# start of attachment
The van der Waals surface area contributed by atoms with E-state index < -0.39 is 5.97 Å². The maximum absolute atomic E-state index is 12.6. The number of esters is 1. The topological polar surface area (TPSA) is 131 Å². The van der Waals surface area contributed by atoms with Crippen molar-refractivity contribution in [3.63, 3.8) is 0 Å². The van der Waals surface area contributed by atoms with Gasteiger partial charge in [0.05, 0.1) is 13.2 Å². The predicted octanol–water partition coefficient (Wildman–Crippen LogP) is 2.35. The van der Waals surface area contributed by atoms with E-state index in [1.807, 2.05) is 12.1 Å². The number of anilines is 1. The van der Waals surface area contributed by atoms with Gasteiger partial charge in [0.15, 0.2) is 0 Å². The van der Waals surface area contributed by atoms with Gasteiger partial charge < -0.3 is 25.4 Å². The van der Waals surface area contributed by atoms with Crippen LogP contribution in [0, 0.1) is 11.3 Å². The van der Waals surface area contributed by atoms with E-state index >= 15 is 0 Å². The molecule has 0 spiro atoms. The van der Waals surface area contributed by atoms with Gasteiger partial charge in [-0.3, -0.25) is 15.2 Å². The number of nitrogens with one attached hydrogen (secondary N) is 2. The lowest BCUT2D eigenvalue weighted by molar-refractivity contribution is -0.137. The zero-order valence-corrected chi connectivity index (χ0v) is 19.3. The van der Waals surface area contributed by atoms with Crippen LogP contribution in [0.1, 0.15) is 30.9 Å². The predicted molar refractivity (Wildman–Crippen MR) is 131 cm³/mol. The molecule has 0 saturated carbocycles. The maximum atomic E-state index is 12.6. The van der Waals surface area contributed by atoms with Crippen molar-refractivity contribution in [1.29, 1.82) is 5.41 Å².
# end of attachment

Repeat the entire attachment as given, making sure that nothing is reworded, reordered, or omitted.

The van der Waals surface area contributed by atoms with E-state index < -0.39 is 5.97 Å². The maximum absolute atomic E-state index is 12.6. The number of esters is 1. The topological polar surface area (TPSA) is 131 Å². The van der Waals surface area contributed by atoms with Crippen molar-refractivity contribution in [3.63, 3.8) is 0 Å². The van der Waals surface area contributed by atoms with Gasteiger partial charge in [0.05, 0.1) is 13.2 Å². The predicted octanol–water partition coefficient (Wildman–Crippen LogP) is 2.35. The van der Waals surface area contributed by atoms with E-state index in [1.807, 2.05) is 12.1 Å². The number of anilines is 1. The van der Waals surface area contributed by atoms with Gasteiger partial charge in [0.15, 0.2) is 0 Å². The van der Waals surface area contributed by atoms with Gasteiger partial charge < -0.3 is 25.4 Å². The van der Waals surface area contributed by atoms with Crippen LogP contribution in [0, 0.1) is 11.3 Å². The van der Waals surface area contributed by atoms with E-state index >= 15 is 0 Å². The molecule has 0 spiro atoms. The van der Waals surface area contributed by atoms with Gasteiger partial charge in [-0.3, -0.25) is 15.2 Å². The number of nitrogens with one attached hydrogen (secondary N) is 2. The lowest BCUT2D eigenvalue weighted by molar-refractivity contribution is -0.137. The zero-order valence-corrected chi connectivity index (χ0v) is 19.3. The van der Waals surface area contributed by atoms with Crippen LogP contribution in [0.1, 0.15) is 30.9 Å². The predicted molar refractivity (Wildman–Crippen MR) is 131 cm³/mol. The molecule has 0 saturated carbocycles. The maximum atomic E-state index is 12.6. The van der Waals surface area contributed by atoms with Crippen molar-refractivity contribution in [1.29, 1.82) is 5.41 Å².